Combe and Daly kept the goal out of danger on their end, and then the Ports tried the other wing, and worked the ball across to the pavilion, where Stevens who was working very hard in the ruck showed up, and after the sphere had traversed the ground, Hills tried a shot, and the ball passed just outside the post. When the welcome spell came to the men, the figures on the board read - HALF TIME: Norwood 4.1; Port Adelaide 3.3
During the first half the wind had gradually shifted around, and was blowing across the gate. After the interval the Ports were the first to open aggressive tactics. The Ports put all their power into the play, and Gardiner finished up a nice run with a good kick.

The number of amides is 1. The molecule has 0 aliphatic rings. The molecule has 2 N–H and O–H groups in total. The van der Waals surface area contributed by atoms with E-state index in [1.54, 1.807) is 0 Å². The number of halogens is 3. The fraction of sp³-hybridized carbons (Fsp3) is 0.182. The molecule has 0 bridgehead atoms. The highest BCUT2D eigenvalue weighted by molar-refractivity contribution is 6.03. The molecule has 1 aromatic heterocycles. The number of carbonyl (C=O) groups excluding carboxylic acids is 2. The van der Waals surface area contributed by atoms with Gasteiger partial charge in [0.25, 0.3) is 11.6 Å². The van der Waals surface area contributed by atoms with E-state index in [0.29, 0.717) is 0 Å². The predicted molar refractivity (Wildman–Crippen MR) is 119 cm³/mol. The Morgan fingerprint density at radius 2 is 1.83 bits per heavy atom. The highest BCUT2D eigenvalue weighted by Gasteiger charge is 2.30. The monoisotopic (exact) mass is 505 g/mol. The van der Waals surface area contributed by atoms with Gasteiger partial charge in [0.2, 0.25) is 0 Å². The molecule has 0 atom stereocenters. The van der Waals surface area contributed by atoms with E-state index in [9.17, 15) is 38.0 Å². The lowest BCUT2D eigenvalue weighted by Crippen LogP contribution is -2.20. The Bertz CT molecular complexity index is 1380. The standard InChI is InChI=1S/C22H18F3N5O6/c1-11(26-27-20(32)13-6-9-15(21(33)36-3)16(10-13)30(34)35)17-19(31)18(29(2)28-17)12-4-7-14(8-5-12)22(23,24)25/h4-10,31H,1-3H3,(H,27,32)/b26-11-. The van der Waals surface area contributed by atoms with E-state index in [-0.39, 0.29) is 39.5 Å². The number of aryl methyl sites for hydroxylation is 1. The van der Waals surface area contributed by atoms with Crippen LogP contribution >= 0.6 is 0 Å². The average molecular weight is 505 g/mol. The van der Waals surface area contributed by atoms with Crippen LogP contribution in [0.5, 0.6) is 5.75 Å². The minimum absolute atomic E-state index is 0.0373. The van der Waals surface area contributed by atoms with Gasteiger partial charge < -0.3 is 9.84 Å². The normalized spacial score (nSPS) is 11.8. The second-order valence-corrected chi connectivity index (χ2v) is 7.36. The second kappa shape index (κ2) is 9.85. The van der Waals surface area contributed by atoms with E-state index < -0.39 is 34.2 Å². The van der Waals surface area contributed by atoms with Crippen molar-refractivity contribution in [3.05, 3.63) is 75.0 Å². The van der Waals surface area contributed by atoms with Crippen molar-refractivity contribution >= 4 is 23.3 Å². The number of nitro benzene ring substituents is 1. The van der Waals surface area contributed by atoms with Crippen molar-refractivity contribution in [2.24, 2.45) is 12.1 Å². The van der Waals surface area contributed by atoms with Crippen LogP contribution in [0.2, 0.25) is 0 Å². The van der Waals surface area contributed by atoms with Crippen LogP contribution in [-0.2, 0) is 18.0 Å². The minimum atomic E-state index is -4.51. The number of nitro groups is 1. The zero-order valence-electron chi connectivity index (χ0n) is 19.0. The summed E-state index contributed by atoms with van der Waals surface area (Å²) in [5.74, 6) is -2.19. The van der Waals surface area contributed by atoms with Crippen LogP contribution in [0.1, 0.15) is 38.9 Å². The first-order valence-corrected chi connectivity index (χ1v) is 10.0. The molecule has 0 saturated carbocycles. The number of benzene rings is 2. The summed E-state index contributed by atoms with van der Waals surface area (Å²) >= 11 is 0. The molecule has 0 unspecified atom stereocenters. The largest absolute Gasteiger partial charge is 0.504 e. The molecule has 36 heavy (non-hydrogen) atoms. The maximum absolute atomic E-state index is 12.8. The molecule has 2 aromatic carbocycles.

Hills placed in front of Le Leu, and a loud cheer announced that the totals were again equal. For a little the Ports prevailed, but the score was too dangerous for the Norwoods, and by a series of long marks they called upon the Ports to defend. When the final change took place the score was - THREE QUARTER TIME: Norwoods 5.3; Port Adelaide 4.7
Aroused to still greater exertions by the loud cries of their supporters the teams went into work at a great pace. The Norwoods had evidently reserved themselves for a big attempt. Being bounced, a series of marks by Rawson, Daly and McGrath gave Shaw an opportunity, and the game looked all over as the ball went right up to the goal, but it fell short, and J. Fry secured.